Normal is Great

Newsletters are a cyclical business and all of us in the industry know that when the stock market turns down things will become harder for all of us, for Members and their investments and for Marcus Today as a business. Thankfully most corrections are short and sharp (the GFC was 18 months long which is why it hurt so badly) and when they come there's less demand for advice, less enthusiasm for investment generally, and that will translate into less trade, less Members, less funds under management and less revenue for Marcus Today. It's normal.

As a broker since 1982, I know the industry has good periods (usually) boom periods (occasionally) and terrible periods (once every 3 years there's a standard 10-15% correction and once a decade a crash). What we are seeing now is a seemingly anomalous/illogical/inappropriate stock market boom, it is a moment, part of the cycle, but let's not pretend that making money this easily, that the ASX 200 going up 73% in a straight line, is normal.

But of course, we all think it is normal, when we're immersed in it, without looking up. It is only when things sober up or go bad that we look back, when the US market has doubled in 18 months and people are complaining about 20% returns, and realise that "Normal is actually Great".

We always think the booms are normal. They aren't.

Signs of the Top is an attempt to be objective, it takes experience and some wisdom to spot the signs at the top and one example of that was when I was at Bell Securities in the Tech Boom. 

I remember going into a morning meeting in April 2000. Brokers have morning meetings every day, to swap ideas, discuss business, the market, to let the experience and wisdom seep down from the top, to the bottom.

It was the middle of the tech boom, although, as it turned, in hindsight, it was the top. There were signs. There always are. As the article says, just before the GFC the signs included three stockbrokers listing on the ASX (they all ended up falling 90%) and another sign was another broker, Patersons, putting their name on a football stadium. Subiaco became Patersons Stadium. Surely the top!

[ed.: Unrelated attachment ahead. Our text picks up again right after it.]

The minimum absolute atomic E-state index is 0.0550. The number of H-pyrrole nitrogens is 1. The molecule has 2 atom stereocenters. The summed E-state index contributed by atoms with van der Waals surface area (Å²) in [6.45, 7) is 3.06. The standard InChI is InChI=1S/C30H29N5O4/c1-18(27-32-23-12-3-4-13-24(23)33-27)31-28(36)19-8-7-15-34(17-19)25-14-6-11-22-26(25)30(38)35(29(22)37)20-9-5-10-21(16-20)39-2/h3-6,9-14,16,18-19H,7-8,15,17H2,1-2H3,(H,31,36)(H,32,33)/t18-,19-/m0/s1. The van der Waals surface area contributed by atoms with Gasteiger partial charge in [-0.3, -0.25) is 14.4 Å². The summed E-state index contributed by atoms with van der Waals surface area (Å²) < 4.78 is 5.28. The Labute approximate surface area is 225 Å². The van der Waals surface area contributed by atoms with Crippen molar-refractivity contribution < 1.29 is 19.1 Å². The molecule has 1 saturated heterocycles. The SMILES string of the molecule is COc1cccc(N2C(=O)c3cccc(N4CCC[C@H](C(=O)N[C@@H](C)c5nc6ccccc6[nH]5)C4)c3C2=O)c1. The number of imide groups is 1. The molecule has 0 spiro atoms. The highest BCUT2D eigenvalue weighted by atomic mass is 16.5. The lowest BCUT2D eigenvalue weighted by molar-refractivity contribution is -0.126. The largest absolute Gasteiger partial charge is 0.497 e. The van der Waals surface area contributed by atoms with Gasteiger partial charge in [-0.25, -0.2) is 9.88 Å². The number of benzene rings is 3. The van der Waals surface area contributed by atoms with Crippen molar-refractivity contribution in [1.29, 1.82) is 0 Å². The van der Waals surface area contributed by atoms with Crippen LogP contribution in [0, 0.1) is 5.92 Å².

In the tech boom the sign was Andrew Bell in that morning meeting in April 2000. He announced that we had had the best day of commission ever. I had personally written $11,000 of commission the day before. One of our number, a mobile phone salesman two years earlier, had that day employed an assistant just to process his orders and was introducing him to us that morning.

Andrew told us to look around because, in the style of Top Gun, “It doesn’t get to look any better than this”.

In that morning meeting he unknowingly (knowingly?) called the top of the tech boom. It was as good as it ever got, and quite honestly, I’m not sure it has ever been that good/easy/lucrative in this industry ever again. Perhaps some of the Bitcoin beneficiaries might disagree.

That morning meeting taught me the catchphrase that I have used many times since, that “Normal is Great” because it’s only when things go bad that you appreciate how good normal was. At the moment we think that this bull market is normal, but it’s not, it’s great.

In the end, the one thing that will upset the financial markets and impact your returns and our business is the herd. When the herd turns, it turns, and it can do so without planning or logic. It could happen for the most subtle of reasons, or the most obvious, so let us not sit complacently by, we all have to recognise that we are in the hands of an animal and it is not driven by logic or science. All we can do is watch for it and react to it.

My game plan is to take Kerr Nielsen’s advice and “run the market to the last minute”, it is our professional responsibility. Sell early and you and I could miss an infinite upside. Sell when the top has started, not before, and make decisions based on how much downside we can take.

"But what if it crashes?" I hear you ask. The market very rarely gaps down without warning. We just have to hope we are attuned to the signs and do something about the sell-off before it turns into mainstream panic.

All we can do is (1) not fear too much (this could go on for years) and (2) turn on our screens every day and continue to make decisions based on all the things that happen in fact, rather than making decisions on all the things we can imagine but cannot possibly know.

It’s a bit trite, but your best bet is to stay invested whilst the boom is on, keep taking risk for now, and not worry about predicting the top until it starts. And when it does I can guarantee you’ll be reading about it in here!

Meanwhile I look forward to a correction to buy stocks at lower prices.

Predicting the bottom, if we get there (the bottom not the top), is the same as predicting the top. Turn your screens on every day and wait for the rally to start. You'll need a watchlist of stocks you want to buy, and you might as well start that now. It is the same as the list of stocks you wish you had bought already but didn’t.

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